Veeam customer service is top notch. Previously I have worked closely with them to request licensing and further information on their products and they have always answered quickly and politely or returned my call quickly. If it was on a scale of 1-5 I'd give it 5.
Technical support is exceptional at Veeam. Any issue I have opened with them has been dealt with quickly and within an hour I've had a support technician contact me. On a handful of occasions where I've had severity 1 calls open with support they have passed off support to their colleagues in Europe and later America to work on the issue with me further out of hours with a smooth handover. Normally with support teams this happens but you have repeat everything all over again but I've not had such an experience with Veeam.
Yes. I used to use products such as Symantec Backup Exec and Falconstor but switched to Veeam as it's designed for virtual environments, it's easy to use and lowers the management overhead, it scales easily and provides a stable backup environment. Right now I'm considering using Veeam to replace NetApp SnapProtect within our environment.
The initial setup is really straightforward. It really is a next, next, next install and can be done by anyone. Some of the feature selection during the installation should be thought about in advance but it's possible to easily enable these later if you don't enable the up-front. Once the installation is complete you then need to add servers as proxies and point Veeam at a backup repository, add vCenter and create the backup pools and that's it. Ready, set, go!
I've only ever done in-house implementations of Veeam. I have had discussions on occasions with Veeams technical team before installation of some more complex environments and they have always been insightful and knowledgeable and understood the capabilities of their products at an in-depth level. But normally the implementation was straightforward and didn't require any assistance.
We were able to recover our investment on Veeam within about 8 months. This was due largely to reduced licensing costs initially but the majority of the savings came from a reduction in the management overheads and the previous baby-sitting we had to do of our backup solution.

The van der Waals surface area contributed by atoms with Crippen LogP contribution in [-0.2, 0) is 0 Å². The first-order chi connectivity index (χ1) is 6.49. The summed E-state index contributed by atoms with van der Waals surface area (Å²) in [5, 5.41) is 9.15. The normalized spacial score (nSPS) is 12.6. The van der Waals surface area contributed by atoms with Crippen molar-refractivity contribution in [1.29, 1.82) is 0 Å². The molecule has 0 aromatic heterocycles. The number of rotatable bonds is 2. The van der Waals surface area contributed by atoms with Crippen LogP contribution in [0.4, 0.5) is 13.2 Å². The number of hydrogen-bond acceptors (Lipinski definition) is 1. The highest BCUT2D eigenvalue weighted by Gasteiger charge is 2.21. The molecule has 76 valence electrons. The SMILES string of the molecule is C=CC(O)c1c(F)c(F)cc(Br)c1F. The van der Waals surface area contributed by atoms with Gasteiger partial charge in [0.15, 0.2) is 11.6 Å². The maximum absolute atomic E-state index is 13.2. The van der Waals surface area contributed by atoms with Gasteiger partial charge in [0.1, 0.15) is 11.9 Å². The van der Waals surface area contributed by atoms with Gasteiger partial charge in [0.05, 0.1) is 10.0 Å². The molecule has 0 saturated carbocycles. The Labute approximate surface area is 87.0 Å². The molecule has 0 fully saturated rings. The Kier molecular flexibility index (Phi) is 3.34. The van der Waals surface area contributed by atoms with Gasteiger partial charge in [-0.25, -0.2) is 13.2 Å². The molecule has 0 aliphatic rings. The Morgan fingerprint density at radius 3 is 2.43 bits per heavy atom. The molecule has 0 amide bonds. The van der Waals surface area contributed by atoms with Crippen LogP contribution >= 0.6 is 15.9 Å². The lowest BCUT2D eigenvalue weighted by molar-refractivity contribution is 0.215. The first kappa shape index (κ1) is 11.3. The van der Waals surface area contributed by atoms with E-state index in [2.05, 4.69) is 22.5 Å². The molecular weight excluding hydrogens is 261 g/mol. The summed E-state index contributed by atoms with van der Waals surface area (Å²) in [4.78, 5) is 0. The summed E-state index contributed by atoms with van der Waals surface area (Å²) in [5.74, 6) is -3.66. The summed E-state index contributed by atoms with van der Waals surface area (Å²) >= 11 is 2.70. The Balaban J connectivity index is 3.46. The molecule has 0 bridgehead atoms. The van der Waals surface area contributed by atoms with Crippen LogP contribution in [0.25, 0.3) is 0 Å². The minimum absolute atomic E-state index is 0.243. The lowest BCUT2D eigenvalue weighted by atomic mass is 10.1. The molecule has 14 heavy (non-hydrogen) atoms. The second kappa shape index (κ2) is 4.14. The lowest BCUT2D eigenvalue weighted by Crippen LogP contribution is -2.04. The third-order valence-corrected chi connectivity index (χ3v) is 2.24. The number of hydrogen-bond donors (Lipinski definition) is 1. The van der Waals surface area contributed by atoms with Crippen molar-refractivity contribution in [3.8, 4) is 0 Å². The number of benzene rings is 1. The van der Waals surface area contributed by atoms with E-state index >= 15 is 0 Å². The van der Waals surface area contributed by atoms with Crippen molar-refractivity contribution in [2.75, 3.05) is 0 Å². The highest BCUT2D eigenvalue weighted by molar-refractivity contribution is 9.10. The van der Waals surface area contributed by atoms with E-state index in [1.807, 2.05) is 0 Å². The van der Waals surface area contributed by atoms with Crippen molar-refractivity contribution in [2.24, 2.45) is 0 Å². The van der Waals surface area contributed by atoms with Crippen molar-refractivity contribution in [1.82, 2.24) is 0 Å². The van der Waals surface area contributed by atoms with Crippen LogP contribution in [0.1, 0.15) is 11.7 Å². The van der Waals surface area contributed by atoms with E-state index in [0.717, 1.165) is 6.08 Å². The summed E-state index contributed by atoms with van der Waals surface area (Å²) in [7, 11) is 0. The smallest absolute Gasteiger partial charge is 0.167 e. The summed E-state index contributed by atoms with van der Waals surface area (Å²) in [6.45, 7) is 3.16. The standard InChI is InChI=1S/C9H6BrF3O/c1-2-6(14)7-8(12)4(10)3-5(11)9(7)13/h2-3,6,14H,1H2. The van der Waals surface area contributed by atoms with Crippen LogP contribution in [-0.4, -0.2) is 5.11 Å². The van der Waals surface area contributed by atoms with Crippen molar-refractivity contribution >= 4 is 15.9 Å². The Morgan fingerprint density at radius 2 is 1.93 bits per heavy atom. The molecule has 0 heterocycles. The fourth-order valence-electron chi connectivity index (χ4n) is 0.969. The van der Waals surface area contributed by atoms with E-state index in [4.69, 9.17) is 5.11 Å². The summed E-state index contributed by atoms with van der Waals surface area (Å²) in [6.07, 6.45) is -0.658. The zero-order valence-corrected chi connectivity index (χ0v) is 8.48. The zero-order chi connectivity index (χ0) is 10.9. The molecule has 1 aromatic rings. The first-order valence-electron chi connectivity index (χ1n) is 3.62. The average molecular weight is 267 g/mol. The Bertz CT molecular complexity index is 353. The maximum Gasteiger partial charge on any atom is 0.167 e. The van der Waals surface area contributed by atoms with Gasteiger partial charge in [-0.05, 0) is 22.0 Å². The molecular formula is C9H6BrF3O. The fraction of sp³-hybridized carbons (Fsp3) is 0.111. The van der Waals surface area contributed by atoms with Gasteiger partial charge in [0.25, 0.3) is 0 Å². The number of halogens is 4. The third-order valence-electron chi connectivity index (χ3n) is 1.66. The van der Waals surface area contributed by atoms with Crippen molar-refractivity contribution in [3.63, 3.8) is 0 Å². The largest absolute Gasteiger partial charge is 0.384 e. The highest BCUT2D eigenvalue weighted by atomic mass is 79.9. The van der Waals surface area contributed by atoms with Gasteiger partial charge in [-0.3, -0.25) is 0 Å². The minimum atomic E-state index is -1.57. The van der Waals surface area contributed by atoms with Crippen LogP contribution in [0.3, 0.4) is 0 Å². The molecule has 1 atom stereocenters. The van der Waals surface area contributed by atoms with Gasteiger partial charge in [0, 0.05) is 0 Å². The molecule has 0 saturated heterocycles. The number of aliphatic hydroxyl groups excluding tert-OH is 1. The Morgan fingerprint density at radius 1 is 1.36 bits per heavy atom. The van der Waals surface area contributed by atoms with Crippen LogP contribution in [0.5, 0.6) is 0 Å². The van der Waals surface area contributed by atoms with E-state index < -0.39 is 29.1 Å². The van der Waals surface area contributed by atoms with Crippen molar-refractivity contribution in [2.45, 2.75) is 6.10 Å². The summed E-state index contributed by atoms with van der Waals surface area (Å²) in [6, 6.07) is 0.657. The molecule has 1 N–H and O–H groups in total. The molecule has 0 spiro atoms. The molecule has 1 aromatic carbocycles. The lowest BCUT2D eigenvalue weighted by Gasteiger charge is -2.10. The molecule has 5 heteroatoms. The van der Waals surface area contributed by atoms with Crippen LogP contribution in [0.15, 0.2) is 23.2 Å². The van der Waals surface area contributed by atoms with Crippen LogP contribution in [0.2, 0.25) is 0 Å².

Cost and Licensing Advice:
The original setup costs were in the region of $45k for a 24 host VMware environment. That was for the full Veeam Availability Suite which Backup and Replication is a part of. The day-to-day (Opex) costs we reduced from one staff member spending 5 hours massaging backups and replications to less that 1 hour a day.
Other Solutions Considered:
Before using Veeam I reviewed a number of backup solutions. These included Symantec Backup Exec, NetBackup, Falconstor, Acronis, Commvault and ArcServe.
I would recommend getting your hands on trial version or even just use the free editions from Veeam to become comfortable with the console and see for yourself just how easy it is to manage backups. If you use the free edition you'll quickly want to use a full version so you can schedule backups and take advantage of some of enterprise features. Run a POC on some VMs and verify it's the right tool for you and see that the reviews don't lie.
I would also recommend reaching out to a Veeam Gold or Platinum Partner if you have a more complex environment and get your design put up on a whiteboard. While getting Veeam into your environment is the end goal a real focus needs to be placed on data migration and integrity. Your previous backup data needs to be accessible and recoverable and this is where the partners should be able to help. This isn't a recommendation just for implementing Veeam but for all backup solution migration. With Veeam however I'm sure it'll be as easy as everything else.
Disclosure: My company has a business relationship with this vendor other than being a customer: I previously worked for a Platinum partner of Veeam and provided professional services on behalf of Veeam in Australia.
Aug 24 2015